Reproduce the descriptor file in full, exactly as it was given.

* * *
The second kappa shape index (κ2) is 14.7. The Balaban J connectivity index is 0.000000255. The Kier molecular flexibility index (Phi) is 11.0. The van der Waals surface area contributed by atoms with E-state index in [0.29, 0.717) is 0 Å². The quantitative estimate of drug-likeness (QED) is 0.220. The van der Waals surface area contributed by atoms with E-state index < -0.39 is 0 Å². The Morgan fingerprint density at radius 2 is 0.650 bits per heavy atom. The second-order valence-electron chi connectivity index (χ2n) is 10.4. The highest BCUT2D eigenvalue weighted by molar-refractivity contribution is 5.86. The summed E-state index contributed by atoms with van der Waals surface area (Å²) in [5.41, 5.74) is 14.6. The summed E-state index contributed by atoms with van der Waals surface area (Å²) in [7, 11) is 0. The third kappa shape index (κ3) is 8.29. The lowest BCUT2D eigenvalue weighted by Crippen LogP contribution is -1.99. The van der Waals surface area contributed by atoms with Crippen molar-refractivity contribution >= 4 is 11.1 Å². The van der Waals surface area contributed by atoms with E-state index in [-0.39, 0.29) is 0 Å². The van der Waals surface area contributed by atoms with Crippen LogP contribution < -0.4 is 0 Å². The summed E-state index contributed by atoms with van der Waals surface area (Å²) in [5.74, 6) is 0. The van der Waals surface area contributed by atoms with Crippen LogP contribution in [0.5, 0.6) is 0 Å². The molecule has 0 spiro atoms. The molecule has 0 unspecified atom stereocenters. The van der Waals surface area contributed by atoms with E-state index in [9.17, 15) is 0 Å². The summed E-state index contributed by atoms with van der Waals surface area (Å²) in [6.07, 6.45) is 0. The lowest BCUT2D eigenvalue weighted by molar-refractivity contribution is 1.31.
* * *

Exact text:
The second kappa shape index (κ2) is 14.7. The Balaban J connectivity index is 0.000000255. The Kier molecular flexibility index (Phi) is 11.0. The van der Waals surface area contributed by atoms with E-state index in [0.29, 0.717) is 0 Å². The quantitative estimate of drug-likeness (QED) is 0.220. The van der Waals surface area contributed by atoms with E-state index < -0.39 is 0 Å². The Morgan fingerprint density at radius 2 is 0.650 bits per heavy atom. The second-order valence-electron chi connectivity index (χ2n) is 10.4. The highest BCUT2D eigenvalue weighted by molar-refractivity contribution is 5.86. The summed E-state index contributed by atoms with van der Waals surface area (Å²) in [5.41, 5.74) is 14.6. The summed E-state index contributed by atoms with van der Waals surface area (Å²) in [7, 11) is 0. The third kappa shape index (κ3) is 8.29. The lowest BCUT2D eigenvalue weighted by Crippen LogP contribution is -1.99. The van der Waals surface area contributed by atoms with Crippen molar-refractivity contribution >= 4 is 11.1 Å². The van der Waals surface area contributed by atoms with E-state index in [-0.39, 0.29) is 0 Å². The van der Waals surface area contributed by atoms with Crippen LogP contribution < -0.4 is 0 Å². The summed E-state index contributed by atoms with van der Waals surface area (Å²) in [5.74, 6) is 0. The van der Waals surface area contributed by atoms with Crippen LogP contribution in [0.5, 0.6) is 0 Å². The molecule has 0 spiro atoms. The molecule has 0 unspecified atom stereocenters. The van der Waals surface area contributed by atoms with E-state index in [9.17, 15) is 0 Å². The summed E-state index contributed by atoms with van der Waals surface area (Å²) in [6.07, 6.45) is 0. The lowest BCUT2D eigenvalue weighted by molar-refractivity contribution is 1.31.